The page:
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As Reality users, we are all used (spoiled?) to the fact that we can change the light intensity of each light while rendering.
LuxRender actually doesn’t adjust the intensity (gain) of each light. What it does is to increase or decrease the intensity of a group of lights. Each light, in Reality, is associated with a group. If you give a different name to each light, then you will be able to adjust each light individually inside LuxRender. But the program is actually acting on a group of lights. This is an important distinction to keep in mind.
Let’s assume that we have a scene with three lights in it. We call those lightsLight-A, Light-B and Light-C. Let’s assume that Light-A and Light–B are assigned to group Front. The other light is assigned to a group called Top. Let’s also assume that Light-A has been given a gain, in Reality, of 0.5, or half intensity. Light-B has been given as an intensity of 0.7 (70% of normal intensity). Light-C has been given an intensity of 1.5.
Whenever we render, we end up with setting the gain for the group calledFront to 1.25. The group called Top has been adjusted to have a gain of 0.8. Now our lighting is perfect as we want. The problem is, the scene is not finished, and we will need to do some more testing renders before we’re done with it. Obviously, we don’t want to repeat those of light adjustments every time we render. Ideally, we would be able to instruct Reality to use those values. So, how can we do that?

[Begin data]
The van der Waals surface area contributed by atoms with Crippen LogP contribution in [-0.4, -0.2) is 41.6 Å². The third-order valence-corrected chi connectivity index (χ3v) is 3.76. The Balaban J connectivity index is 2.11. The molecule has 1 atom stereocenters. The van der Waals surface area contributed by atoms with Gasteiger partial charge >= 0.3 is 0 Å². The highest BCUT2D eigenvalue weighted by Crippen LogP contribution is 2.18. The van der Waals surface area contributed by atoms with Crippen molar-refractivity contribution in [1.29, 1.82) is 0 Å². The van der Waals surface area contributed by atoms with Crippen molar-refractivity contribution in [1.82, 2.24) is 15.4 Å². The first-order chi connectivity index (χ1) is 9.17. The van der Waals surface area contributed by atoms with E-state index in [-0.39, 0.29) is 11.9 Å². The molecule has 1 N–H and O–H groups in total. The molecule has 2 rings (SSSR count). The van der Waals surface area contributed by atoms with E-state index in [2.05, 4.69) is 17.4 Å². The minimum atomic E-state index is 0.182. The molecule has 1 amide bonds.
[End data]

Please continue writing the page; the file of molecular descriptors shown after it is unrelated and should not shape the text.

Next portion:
The simple solution is to remember that the gain of value in LuxRender is a multiplier for the gain in Reality. Let’s see how it works.
We will start with the lights in group Front. That group was adjusted in LuxRender to a gain of 1.25. That means that we will have to multiply each light in that group by 1.25. So, Light-A had an original volume of 0.5, times 1.25 it gives us 0.625. That will be there body of that we have to enter in Reality. Light-B had an original value 0.7. Multiply that value by 1.25 and we get 0.875. So we set Light-B to have a gain of that value in Reality.
Finally, Light-C was set to 1.5, but the group that it belong to, Top, had its gain adjusted to 0.8. So we multiply 1.5 by 0.8 and obtain 1.2. Let’s set the gain for Light-C in Reality to 1.2 and we are all set. From now on, whenever we render this scene we will get exactly the same lighting without having to adjust anything in LuxRender anymore.
Hope this was useful, see you next time.
PS: if you want to see what’s happening with Reality’s new development, Reality 4.1, follow @RealityPaolo on Twitter.
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